Nicole Sodoma, a family-law attorney at Sodoma Law in North Carolina, US, and author of Please Don’t Say You’re Sorry, works with many couples going through divorce, and often points them in the direction of divorce coaches to help them through the process. “A divorce coach can help you to identify, and then spend time on the issues and tasks that will matter most to you in the long term, while supporting you with the challenges that you might be grappling with in the present,” she says.
Many lawyers, like Sodoma, now recommend divorce coaches for their clients, even pairing them with suitable experts in some instances, which has aided the perceived legitimacy and popularity of the service.
But there are some risks to bringing a third-party into the divorce process. “Divorce coaches are not licensed and their expertise varies widely,” says Saad. “It is of utmost importance to check your coach’s credentials to make sure that you are in good hands.”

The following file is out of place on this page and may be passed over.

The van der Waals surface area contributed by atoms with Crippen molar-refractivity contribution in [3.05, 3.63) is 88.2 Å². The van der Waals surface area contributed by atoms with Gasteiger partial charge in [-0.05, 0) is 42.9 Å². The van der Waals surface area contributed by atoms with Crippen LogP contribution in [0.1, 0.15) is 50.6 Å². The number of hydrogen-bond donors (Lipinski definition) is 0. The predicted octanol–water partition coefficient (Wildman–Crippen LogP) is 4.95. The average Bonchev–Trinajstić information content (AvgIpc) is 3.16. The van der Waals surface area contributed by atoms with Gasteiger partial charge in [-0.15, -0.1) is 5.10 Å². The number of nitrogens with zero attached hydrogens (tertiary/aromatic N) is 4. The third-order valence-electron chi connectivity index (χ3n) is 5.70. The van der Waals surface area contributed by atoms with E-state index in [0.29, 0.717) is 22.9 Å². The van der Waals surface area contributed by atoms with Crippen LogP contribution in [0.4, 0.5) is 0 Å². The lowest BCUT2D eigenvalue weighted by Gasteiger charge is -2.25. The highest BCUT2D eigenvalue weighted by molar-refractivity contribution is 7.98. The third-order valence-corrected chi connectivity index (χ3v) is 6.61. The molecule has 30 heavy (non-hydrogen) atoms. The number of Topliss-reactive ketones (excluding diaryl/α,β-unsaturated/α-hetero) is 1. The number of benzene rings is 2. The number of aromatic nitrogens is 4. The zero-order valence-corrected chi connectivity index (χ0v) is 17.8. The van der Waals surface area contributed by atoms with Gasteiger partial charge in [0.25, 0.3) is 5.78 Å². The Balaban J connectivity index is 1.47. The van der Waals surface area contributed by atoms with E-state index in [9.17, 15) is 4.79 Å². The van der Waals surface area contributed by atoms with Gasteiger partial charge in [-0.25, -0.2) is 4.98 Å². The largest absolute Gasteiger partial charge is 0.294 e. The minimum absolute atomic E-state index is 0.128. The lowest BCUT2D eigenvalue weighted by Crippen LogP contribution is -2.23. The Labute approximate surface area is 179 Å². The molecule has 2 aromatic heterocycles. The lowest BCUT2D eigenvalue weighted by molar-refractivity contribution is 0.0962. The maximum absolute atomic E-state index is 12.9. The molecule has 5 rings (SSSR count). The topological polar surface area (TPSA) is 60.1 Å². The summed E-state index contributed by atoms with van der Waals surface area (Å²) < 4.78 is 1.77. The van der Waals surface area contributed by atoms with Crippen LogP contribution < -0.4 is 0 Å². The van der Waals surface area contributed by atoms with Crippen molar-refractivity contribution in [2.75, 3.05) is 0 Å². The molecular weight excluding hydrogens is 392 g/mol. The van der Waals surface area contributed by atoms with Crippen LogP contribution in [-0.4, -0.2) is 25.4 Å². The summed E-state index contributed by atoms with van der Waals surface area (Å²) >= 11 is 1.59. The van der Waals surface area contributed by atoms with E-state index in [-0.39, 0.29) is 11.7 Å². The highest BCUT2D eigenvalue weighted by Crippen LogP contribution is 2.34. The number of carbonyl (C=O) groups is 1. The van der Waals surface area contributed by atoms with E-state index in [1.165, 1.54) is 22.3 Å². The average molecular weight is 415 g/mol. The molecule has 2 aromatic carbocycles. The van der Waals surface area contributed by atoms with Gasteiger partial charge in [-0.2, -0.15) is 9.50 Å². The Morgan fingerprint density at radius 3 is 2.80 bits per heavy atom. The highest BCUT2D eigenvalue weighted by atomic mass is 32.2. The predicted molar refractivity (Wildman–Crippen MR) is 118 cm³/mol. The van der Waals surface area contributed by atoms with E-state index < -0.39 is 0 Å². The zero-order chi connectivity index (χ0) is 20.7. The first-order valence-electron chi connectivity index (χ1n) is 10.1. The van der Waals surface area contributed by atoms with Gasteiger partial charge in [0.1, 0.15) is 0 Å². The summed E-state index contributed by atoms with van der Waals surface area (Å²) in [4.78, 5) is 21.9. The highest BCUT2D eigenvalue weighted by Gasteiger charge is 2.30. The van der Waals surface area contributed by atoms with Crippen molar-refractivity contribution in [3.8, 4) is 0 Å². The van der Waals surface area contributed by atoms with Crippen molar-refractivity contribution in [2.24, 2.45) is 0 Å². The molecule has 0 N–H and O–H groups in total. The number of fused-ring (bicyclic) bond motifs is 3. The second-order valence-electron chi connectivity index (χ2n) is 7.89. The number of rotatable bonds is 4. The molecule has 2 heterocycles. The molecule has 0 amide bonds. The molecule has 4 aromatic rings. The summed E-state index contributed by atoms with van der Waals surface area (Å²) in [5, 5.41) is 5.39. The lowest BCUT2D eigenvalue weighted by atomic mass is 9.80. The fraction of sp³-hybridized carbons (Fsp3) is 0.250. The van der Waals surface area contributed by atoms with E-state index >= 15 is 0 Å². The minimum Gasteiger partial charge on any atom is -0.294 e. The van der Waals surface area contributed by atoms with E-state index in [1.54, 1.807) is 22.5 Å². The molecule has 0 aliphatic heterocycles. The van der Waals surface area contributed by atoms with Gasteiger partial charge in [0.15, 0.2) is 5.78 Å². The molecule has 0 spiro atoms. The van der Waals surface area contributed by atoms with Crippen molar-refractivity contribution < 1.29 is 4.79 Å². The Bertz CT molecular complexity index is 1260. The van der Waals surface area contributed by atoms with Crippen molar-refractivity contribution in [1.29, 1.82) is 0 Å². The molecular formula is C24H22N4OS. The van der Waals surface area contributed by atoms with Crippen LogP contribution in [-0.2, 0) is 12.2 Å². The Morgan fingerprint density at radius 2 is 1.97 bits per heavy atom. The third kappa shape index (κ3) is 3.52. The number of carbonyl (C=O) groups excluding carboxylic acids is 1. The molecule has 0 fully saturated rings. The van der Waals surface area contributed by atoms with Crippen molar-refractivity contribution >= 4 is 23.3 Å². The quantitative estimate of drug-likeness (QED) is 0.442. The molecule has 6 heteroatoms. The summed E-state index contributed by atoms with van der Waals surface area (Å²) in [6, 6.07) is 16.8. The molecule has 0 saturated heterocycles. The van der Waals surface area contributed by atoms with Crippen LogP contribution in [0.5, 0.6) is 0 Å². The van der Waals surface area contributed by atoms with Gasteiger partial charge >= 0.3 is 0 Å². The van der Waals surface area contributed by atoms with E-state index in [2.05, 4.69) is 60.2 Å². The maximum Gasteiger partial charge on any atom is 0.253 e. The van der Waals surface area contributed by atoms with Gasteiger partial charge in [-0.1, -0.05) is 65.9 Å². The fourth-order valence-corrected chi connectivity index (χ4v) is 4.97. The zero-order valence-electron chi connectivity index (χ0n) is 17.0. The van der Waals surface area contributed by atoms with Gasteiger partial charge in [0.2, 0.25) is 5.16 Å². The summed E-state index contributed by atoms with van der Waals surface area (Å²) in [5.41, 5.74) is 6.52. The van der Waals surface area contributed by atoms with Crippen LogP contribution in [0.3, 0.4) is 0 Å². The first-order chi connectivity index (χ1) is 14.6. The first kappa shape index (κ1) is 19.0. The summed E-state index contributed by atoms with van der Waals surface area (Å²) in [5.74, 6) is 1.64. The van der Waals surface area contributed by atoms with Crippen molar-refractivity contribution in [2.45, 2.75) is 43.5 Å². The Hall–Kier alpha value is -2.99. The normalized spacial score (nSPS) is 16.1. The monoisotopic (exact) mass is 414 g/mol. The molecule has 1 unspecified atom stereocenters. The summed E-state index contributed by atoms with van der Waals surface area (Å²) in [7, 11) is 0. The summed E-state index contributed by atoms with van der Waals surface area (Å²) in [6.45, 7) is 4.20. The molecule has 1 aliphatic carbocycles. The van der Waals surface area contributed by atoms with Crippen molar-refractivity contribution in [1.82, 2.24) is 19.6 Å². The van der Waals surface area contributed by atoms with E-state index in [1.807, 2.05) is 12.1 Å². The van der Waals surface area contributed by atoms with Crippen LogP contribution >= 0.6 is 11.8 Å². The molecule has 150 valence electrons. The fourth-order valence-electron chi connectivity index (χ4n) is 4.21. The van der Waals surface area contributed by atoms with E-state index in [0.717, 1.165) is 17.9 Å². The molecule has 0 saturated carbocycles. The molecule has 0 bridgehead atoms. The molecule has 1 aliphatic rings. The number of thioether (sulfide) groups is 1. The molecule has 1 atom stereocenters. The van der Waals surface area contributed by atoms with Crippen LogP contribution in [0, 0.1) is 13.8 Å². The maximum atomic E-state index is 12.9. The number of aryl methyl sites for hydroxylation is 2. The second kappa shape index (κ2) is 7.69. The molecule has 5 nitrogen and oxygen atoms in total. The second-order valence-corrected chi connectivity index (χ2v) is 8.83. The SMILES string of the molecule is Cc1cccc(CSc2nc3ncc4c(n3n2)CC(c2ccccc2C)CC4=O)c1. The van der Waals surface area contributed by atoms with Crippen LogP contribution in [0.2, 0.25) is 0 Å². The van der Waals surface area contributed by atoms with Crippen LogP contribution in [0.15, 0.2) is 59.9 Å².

She also points out that, depending on their expertise, divorce coaches might not be able to spot psychological problems affecting a couple’s dynamics or complex legal issues that could cause a problem if missed.
‘Divorce has not defined me’
Katie believes using a coach completely changed the trajectory of her post-divorce life. Two years ago, shortly after her divorce was finalized, she met a new partner. She credits the coaching sessions with helping her to feel empowered, confident and resilient enough to enter into a new relationship.
To others considering divorce coaching, she says although it can be expensive, she believes that it is a worthwhile investment. She argues her sessions meant that she was able to make the most of her even more expensive legal assistance by turning up to appointments with her lawyer fully prepared. But she maintains she is most grateful that she invested in a divorce coach because of the impact that it had on her as an individual.
“You may be broken and hurt, but eventually, when you are ready for the change you deserve, coaching is the help that you need to move forward,” she says. “Divorce has not defined me, and I feel that the future is bright.”